740.0011 EW/6–2846: Telegram

The Supreme Allied Commander, Mediterranean Theater (Morgan), to the Combined Chiefs of Staff75

top secret

FX 68284. Naf 1166. 1. I have just completed a tour of inspection in Venezia Giulia. The situation is comparatively quiet at present but, if the current negotiations in Paris76 lead to a frontier solution which is unfavourable to the Yugoslavs, an immediate deterioration in the situation would certainly take place. This may take the form of a campaign of terrorism and sabotage designed to demonstrate to the world that the local Slovenes and Communists find the solution intolerable. Any inability on our part to maintain order would present an excuse for intervention by Yugoslav armed forces to protect their friends and brother Slavs. If on the other hand, Paris negotiations [Page 901] break down, the forces at my disposal are inadequate to maintain law and order indefinitely under existing conditions.

2. XIII Corps is at present disposed as follows:

56th Division less one brigade covering Trieste from the east and north; one brigade at Pola.
88th Division less one regiment covering Gorizia; one regiment in upper Isonzo Valley and Tarvisio.
6th Armored Division immediately west of the Isonzo facing the large gap between the left of 56th Division and the right of 88th Division.
One Polish Brigade, shortly to be demobilized, guarding Allied installations on the line of communications west of the river Taglia-mento to inclusive Venice.

3. Although morale and condition of the American and British troops is excellent they consist mainly of young soldiers without” battle experience. British units are much below strength and are very short of officers and noncommissioned officers (NCOs). U.S. units are already short of officers and combat efficiency will shortly be seriously affected by redeployment of NCOs and key specialists. Very wide frontages are held and practically no reserves are in hand either locally or in the theatre. As the available troops may have to be kept in a high state of readiness almost indefinitely, I am convinced that we should immediately take certain steps to strengthen the existing insecure military position.

4. I recommend that the following steps be taken:

The RCT which I requested as a reinforcement in Naf 115677 should be moved to Italy as soon as possible and should remain at my disposal. It is required to strengthen the left flank of 88th United States Division by covering the approaches to the vital airfields and installations at Udine and as a possible reserve.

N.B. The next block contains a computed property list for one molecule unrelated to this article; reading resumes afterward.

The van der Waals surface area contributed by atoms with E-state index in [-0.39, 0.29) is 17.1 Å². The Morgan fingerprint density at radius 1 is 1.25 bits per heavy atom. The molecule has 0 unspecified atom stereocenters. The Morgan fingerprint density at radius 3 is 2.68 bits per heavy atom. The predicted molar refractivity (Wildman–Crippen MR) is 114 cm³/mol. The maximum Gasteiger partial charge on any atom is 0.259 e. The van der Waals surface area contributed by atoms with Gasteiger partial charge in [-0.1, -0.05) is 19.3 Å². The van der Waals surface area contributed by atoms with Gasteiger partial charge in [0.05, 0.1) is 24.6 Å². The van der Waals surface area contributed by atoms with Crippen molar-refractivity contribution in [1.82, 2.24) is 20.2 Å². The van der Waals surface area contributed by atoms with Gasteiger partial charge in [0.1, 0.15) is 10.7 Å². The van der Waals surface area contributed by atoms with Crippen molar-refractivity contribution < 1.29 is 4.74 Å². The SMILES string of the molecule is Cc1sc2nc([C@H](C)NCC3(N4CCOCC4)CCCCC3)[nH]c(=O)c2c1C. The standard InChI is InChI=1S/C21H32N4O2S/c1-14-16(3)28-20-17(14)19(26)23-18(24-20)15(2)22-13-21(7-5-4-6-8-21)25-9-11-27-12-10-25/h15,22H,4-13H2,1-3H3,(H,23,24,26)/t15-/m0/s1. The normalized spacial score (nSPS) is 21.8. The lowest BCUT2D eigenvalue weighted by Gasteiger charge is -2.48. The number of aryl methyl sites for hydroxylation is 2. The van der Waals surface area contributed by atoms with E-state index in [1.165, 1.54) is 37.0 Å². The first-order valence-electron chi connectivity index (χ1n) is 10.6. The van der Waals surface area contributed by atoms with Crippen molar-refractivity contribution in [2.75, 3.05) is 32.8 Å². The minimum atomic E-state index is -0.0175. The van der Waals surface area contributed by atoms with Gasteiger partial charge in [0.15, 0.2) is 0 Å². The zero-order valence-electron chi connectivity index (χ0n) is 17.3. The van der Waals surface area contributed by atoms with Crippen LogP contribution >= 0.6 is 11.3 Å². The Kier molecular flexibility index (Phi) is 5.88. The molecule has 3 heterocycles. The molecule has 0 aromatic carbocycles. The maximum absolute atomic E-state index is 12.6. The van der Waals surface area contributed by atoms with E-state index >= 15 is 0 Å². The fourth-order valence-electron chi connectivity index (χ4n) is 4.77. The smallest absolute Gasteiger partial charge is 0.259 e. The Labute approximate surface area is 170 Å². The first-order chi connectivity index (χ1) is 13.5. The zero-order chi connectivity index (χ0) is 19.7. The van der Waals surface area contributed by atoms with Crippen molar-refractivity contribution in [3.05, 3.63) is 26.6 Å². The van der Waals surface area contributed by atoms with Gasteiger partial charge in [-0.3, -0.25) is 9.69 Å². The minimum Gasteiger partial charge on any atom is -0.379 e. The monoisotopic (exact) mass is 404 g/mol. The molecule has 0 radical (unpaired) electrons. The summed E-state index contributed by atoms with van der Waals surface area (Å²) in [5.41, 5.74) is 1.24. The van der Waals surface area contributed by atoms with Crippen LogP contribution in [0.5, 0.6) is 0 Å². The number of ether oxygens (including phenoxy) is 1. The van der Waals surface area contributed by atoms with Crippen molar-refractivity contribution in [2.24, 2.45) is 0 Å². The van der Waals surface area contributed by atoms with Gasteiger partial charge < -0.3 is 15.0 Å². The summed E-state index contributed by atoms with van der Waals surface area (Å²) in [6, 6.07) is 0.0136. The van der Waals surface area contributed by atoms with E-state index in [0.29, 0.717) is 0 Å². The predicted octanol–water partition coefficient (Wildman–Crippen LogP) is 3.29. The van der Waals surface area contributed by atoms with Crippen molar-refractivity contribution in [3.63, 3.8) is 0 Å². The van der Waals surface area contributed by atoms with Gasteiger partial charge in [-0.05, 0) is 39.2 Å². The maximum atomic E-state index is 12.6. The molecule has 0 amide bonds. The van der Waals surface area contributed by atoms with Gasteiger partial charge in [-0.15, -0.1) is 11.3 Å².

The Yugoslav Government should be pressed to withdraw their detachment in Zone “A”. This detachment is a grave source of embarrassment owing to constant breaches of our orders, interference in local affairs and the hostile and defiant attitude of the officers and men. It is farcical to continue the pretense that it is under my command.
Provisions should now be made for the accommodation on a more tactical basis of troops of XIII Corps, plus the RCT requested in subparagraph 4 A above. This will involve an extensive hutting program which must be put in hand immediately. Details are being forwarded to the War Department and War Office separately. The only alternative would be to requisition a large number of schools and [Page 902] public buildings which are now in full use. This would have serious repercussions on the civil life of the country thereby increasing the military commitment.

5. From a purely military point of view I should very much like to withdraw our garrison from Pola. Its position is militarily indefensible and it would in any case have to be withdrawn immediately hostilities break out. I therefore request that, as a threatening situation may develop at very short notice, I be given permission to withdraw the Pola garrison at my discretion.

6. Finally, unless the measures I recommend above are taken, it is my duty to report that the United States and United Kingdom Governments are in my view taking grave military risks in Venezia Giulia.

  1. In a memorandum to the State–War–Navy Coordinating Committee dated June 28, the Joint Chiefs of Staff requested guidance “as a matter of urgency” on the political implications of complying with General Morgan’s requests contained in this telegram. By informal action on July 2, the State, War, and Navy Departments agreed that the contents of telegrams OCD 26 and OCD 27, July 1, from General Lincoln to the War Department, pp. 905 and 907, would constitute the guidance requested by the Joint Chiefs of Staff. (740.0011 EW/6–2846)
  2. Reference is to the negotiations taking place in the Council of Foreign Ministers. For documentation regarding the Paris session of the Council of Foreign Ministers, April 25–May 15 and June 15–July 12, 1946, see vol. ii, pp. 88 ff.
  3. In his cable Naf 1156, June 15, to the Combined Chiefs of Staff, General Morgan pointed out the possibility of a Yugoslav coup de main in Venezia Giulia and requested that he be reinforced forthwith by one regimental combat team (RCT) from United States forces in the European Theater (740.0011 EW/6–2846).